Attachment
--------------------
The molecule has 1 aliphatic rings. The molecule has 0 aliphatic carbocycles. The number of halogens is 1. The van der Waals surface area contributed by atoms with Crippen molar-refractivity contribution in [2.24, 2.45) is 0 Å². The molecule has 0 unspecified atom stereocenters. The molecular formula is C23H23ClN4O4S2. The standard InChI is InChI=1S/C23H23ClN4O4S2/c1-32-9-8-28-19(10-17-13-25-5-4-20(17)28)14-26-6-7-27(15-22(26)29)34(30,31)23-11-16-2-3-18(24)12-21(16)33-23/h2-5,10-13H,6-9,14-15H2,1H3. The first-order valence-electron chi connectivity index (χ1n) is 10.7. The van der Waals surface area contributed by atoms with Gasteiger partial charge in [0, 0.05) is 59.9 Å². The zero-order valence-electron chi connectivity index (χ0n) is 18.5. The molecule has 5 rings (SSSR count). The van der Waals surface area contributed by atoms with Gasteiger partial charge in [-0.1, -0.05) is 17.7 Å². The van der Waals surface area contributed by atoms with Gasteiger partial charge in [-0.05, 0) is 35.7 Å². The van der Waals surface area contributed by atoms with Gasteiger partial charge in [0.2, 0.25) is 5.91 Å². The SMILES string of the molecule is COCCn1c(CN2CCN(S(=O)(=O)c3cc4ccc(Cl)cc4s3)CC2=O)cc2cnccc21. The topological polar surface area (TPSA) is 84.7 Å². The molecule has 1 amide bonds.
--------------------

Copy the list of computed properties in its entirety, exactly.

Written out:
The molecule has 1 aliphatic rings. The molecule has 0 aliphatic carbocycles. The number of halogens is 1. The van der Waals surface area contributed by atoms with Crippen molar-refractivity contribution in [2.24, 2.45) is 0 Å². The molecule has 0 unspecified atom stereocenters. The molecular formula is C23H23ClN4O4S2. The standard InChI is InChI=1S/C23H23ClN4O4S2/c1-32-9-8-28-19(10-17-13-25-5-4-20(17)28)14-26-6-7-27(15-22(26)29)34(30,31)23-11-16-2-3-18(24)12-21(16)33-23/h2-5,10-13H,6-9,14-15H2,1H3. The first-order valence-electron chi connectivity index (χ1n) is 10.7. The van der Waals surface area contributed by atoms with Gasteiger partial charge in [0, 0.05) is 59.9 Å². The zero-order valence-electron chi connectivity index (χ0n) is 18.5. The molecule has 5 rings (SSSR count). The van der Waals surface area contributed by atoms with Gasteiger partial charge in [-0.1, -0.05) is 17.7 Å². The van der Waals surface area contributed by atoms with Gasteiger partial charge in [-0.05, 0) is 35.7 Å². The van der Waals surface area contributed by atoms with Gasteiger partial charge in [0.2, 0.25) is 5.91 Å². The SMILES string of the molecule is COCCn1c(CN2CCN(S(=O)(=O)c3cc4ccc(Cl)cc4s3)CC2=O)cc2cnccc21. The topological polar surface area (TPSA) is 84.7 Å². The molecule has 1 amide bonds.